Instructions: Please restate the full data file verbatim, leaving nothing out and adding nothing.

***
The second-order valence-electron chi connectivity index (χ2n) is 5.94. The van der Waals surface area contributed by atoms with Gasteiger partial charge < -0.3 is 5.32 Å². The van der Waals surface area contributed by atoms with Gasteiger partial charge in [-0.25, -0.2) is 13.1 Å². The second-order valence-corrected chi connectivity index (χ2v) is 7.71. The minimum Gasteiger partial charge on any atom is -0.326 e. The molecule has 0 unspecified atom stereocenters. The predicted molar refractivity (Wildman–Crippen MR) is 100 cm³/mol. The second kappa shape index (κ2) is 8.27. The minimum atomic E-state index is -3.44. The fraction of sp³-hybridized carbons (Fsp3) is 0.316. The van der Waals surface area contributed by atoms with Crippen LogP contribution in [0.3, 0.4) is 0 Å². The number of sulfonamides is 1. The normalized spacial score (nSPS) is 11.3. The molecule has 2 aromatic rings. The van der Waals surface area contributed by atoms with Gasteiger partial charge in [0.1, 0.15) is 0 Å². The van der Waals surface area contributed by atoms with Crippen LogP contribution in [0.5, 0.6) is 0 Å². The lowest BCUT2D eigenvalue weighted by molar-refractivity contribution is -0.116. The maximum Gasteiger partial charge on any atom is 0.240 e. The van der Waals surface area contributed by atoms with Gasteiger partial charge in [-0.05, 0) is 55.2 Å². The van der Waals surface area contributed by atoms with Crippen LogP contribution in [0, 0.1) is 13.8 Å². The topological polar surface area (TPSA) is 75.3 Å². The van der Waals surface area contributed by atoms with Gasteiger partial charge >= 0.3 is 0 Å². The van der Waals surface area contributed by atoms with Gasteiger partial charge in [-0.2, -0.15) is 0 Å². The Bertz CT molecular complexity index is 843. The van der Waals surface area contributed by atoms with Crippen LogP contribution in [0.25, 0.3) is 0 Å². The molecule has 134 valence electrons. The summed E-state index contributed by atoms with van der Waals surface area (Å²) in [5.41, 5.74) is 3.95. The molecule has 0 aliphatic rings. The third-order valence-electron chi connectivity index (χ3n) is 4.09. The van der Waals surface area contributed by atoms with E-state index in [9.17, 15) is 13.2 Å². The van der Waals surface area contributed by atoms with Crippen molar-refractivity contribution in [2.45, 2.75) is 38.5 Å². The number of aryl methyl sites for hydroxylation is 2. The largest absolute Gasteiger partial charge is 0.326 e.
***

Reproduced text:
The second-order valence-electron chi connectivity index (χ2n) is 5.94. The van der Waals surface area contributed by atoms with Gasteiger partial charge < -0.3 is 5.32 Å². The van der Waals surface area contributed by atoms with Gasteiger partial charge in [-0.25, -0.2) is 13.1 Å². The second-order valence-corrected chi connectivity index (χ2v) is 7.71. The minimum Gasteiger partial charge on any atom is -0.326 e. The molecule has 0 unspecified atom stereocenters. The predicted molar refractivity (Wildman–Crippen MR) is 100 cm³/mol. The second kappa shape index (κ2) is 8.27. The minimum atomic E-state index is -3.44. The fraction of sp³-hybridized carbons (Fsp3) is 0.316. The van der Waals surface area contributed by atoms with Crippen LogP contribution in [0.3, 0.4) is 0 Å². The number of sulfonamides is 1. The normalized spacial score (nSPS) is 11.3. The molecule has 2 aromatic rings. The van der Waals surface area contributed by atoms with Gasteiger partial charge in [0.1, 0.15) is 0 Å². The van der Waals surface area contributed by atoms with Crippen LogP contribution in [0.5, 0.6) is 0 Å². The lowest BCUT2D eigenvalue weighted by molar-refractivity contribution is -0.116. The maximum Gasteiger partial charge on any atom is 0.240 e. The van der Waals surface area contributed by atoms with Gasteiger partial charge in [-0.05, 0) is 55.2 Å². The van der Waals surface area contributed by atoms with Crippen LogP contribution in [0, 0.1) is 13.8 Å². The topological polar surface area (TPSA) is 75.3 Å². The van der Waals surface area contributed by atoms with Gasteiger partial charge >= 0.3 is 0 Å². The van der Waals surface area contributed by atoms with Gasteiger partial charge in [-0.2, -0.15) is 0 Å². The Bertz CT molecular complexity index is 843. The van der Waals surface area contributed by atoms with Crippen LogP contribution in [0.25, 0.3) is 0 Å². The molecule has 134 valence electrons. The summed E-state index contributed by atoms with van der Waals surface area (Å²) in [5.41, 5.74) is 3.95. The molecule has 0 aliphatic rings. The third-order valence-electron chi connectivity index (χ3n) is 4.09. The van der Waals surface area contributed by atoms with E-state index in [9.17, 15) is 13.2 Å². The van der Waals surface area contributed by atoms with Crippen molar-refractivity contribution in [2.45, 2.75) is 38.5 Å². The number of aryl methyl sites for hydroxylation is 2. The largest absolute Gasteiger partial charge is 0.326 e.